A complete Sandbox would be fantastic, but it seems that whatever it boils down to, it is in some way pvp centric to determine wins -- and i say this because it is a forum where we roleplay with others. It is collaborative writing; key emphasis on collaborative.
Even PVE objectives turn PVP to some point, because one must allow the defender the chance to defend. Eventually, another writer will come to try and stop and advance. How that fight turns out tends to sway victories.
I do think, however, there is one aspect that most don't realize is important - and this is what I dislike the most.
Losing a battle or even sacrificing of the self could lead to victory as well as a bigger picture.
What if the loss of your battle allowed others to move forward to barge into the sith temple and destroy it? Being a distraction serves a purpose, even if it results in your death or a loss in a battle.
I don't think many people realize that; instead it is considered a "loss" against the faction. Kinda depresses me.
To elaborate on some things spoken in the thread now.
All the current saturation of rules have evolved due to experiencing some form of issue that cropped up in a previous invasion or due to a method in the past used to - with good intentions but bad initiative ( at the time it was believed to be the best route) - to try and make judgement easy.
Take the 48 hour rule.
This was implemented due to several stalled fights that caused drama because a two week invasion ended up with participants posting all of two to three times to each other, which was not enough time to successfully be able to discern how that fight evolved.
Typically, an rper talks to their partner to be respectful and allow a measure of reasonable response time.
> Person A fights with person B
> Person A ends up waiting three days after several attempts to contact B to please respond to the post.
> Person A decides to move on and find another opponent.
> Person B states that person A abandoned their fight, therefore person A technically withdrew from their duel and lost.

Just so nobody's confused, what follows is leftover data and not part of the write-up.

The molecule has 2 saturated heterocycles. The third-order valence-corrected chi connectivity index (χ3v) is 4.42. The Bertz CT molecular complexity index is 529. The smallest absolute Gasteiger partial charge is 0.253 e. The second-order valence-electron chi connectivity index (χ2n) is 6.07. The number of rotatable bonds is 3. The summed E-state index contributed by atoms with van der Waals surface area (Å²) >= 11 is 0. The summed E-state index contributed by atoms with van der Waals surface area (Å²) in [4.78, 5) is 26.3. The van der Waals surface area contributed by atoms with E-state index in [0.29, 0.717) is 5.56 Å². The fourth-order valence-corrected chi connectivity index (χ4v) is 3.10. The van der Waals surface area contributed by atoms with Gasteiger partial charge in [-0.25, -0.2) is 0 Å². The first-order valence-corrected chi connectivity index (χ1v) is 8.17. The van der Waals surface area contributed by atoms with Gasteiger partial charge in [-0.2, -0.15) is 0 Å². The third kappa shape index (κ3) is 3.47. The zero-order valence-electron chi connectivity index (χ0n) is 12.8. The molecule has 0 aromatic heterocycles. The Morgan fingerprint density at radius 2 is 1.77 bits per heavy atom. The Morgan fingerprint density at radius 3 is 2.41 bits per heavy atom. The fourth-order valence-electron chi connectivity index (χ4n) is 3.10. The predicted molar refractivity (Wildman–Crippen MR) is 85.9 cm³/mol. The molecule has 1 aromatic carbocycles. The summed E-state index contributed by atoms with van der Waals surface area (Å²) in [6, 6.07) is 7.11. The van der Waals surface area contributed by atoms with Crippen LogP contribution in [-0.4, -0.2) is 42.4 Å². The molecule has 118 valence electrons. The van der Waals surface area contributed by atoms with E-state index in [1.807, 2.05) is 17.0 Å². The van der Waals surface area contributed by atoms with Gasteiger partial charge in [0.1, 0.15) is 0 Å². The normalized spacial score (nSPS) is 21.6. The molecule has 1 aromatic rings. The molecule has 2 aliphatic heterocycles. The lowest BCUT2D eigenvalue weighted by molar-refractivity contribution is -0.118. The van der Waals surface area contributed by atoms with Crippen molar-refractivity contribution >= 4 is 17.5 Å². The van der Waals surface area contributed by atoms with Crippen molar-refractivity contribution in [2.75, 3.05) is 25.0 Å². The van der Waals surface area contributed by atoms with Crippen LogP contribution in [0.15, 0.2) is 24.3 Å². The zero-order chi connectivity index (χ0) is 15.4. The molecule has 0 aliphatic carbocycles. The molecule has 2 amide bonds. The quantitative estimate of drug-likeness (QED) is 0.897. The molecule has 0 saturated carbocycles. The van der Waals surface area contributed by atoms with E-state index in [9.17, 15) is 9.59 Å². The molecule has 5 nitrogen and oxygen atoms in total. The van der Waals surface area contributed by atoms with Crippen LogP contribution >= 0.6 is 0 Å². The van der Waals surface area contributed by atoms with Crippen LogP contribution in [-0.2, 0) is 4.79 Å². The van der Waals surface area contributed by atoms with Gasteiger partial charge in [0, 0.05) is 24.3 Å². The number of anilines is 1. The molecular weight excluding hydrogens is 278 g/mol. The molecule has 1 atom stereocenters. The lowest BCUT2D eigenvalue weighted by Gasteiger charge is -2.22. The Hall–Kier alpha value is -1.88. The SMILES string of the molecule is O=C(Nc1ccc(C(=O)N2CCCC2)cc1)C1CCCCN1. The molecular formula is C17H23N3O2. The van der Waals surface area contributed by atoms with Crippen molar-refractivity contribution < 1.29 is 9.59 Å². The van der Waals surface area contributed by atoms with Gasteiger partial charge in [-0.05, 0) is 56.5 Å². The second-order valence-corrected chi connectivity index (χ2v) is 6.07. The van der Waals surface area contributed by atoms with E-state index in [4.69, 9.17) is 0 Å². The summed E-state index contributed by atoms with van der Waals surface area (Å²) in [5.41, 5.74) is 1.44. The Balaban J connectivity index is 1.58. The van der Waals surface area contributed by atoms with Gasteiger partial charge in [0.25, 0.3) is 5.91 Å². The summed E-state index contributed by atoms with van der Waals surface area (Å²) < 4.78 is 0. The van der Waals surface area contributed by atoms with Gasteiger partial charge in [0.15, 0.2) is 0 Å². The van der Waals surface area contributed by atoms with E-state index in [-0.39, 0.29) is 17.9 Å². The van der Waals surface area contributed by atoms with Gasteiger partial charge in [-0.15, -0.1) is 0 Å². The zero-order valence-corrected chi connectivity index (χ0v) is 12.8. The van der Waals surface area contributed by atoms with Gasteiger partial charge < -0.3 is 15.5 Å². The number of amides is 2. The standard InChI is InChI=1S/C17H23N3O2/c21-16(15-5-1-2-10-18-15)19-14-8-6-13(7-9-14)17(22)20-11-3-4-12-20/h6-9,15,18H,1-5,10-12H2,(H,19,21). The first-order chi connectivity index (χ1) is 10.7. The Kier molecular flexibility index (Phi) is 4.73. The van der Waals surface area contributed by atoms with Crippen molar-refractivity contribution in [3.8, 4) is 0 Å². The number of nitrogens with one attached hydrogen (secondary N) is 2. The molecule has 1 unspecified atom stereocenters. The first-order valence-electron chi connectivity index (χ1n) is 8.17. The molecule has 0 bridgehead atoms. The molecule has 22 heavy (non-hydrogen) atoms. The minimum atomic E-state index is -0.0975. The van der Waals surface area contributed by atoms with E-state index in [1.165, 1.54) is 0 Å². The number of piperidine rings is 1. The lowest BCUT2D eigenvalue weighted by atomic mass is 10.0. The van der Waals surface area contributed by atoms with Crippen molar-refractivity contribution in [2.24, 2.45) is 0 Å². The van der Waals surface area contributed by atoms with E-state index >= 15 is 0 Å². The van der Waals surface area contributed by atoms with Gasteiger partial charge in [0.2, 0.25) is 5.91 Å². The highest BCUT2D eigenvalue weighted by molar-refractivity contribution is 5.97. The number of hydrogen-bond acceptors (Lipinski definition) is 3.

> Person A says no, they simply wanted to be able to rp...
When scattered across several fights, it ends up being an invasion with several stalled fights and no actual roleplay. What does that leave? Nothing but a draw and the draw goes to the defender.
Good intentions are to show that one should show a sense of urgency to invasion posts, so the suggestion of implementing a 48 hour guideline for response window is given to allow an rper to move on without repercussions.
The intention was this: Allow freedom for writers to move on and find other opponents if their initial partner, after discussing with them and poking them to post doesn't provide a timely reply that is suitable for both parties, to move on and find someone else so they do not have to lose time in two weeks of fighting.
As more and more invasions come to pass, this gets even more strict if terms of victory are "pvp matches"
It ends up being a band-aid to try and fix things but that may or may not help out.
The same thing happened with the "active" members date cut off times.
Take the Invasion of Manaan.
> A a Multi Major Faction writer who has been inactive in the Republic ( but fully active in another different major faction that year.) was demanded to be able to fight for the Republic side as an active member and not be counted as an ally ( Republic ally list was full)
The concern for multi major faction members going around the ally rule brought another band-aid in subsequent invasion terms.- Multi Major Faction Masters must be active in their respective defender and attacker faction as of the last thirty days to join this invasion.
Somehow this got twisted into it being ALL members must have been active in the past 30 days to be able to join the invasion, which was never the intention.
That's honestly what has happened with how invasion terms have become so saturated. The desire to make it easy to judge, easy to review, and quick to track based on previous concerns that had cropped up in the past.
Even Coruscant and the first Empress Teta, without much rules to begin with, was won merely because the case was made that several One Sith members managed to fell so many Jedi Masters and take over an area. (Either by pvp matches or turning them into the darkside)
I think that perhaps that is where the initial "Pvp for victories" idea as a quick way to point out the sway of victories.
The band-aid that was given to prevent that idea was "objective based" victory conditions.
Well, that goes out the window when you have one faction with a massively large population of active writers compared to another. Eagerness comes into play and what do you get?
All of a sudden it can seem very overwhelming to see 30 plus members of one faction post their initial post, then wait 24 hours and post again while the other faction is still very much unprepared for how to keep track of where people are at.
Unless you can go overboard and make a list of where everyone is exactly at, it is hard to keep up on who is doing what, what they are attacking, are they setting up traps, who is fighting whom.
Wheaton's law is beaten on a dead horse, but people can get easily stressed by that sort of chaos. Every Faction Owner has felt stressed in trying to find a fair and balanced way to ensure things run as smoothly as they can.
There doesn't seem to be a perfect solution, but I wish there were a way to make it easier without saturating things any further or imposing more rules.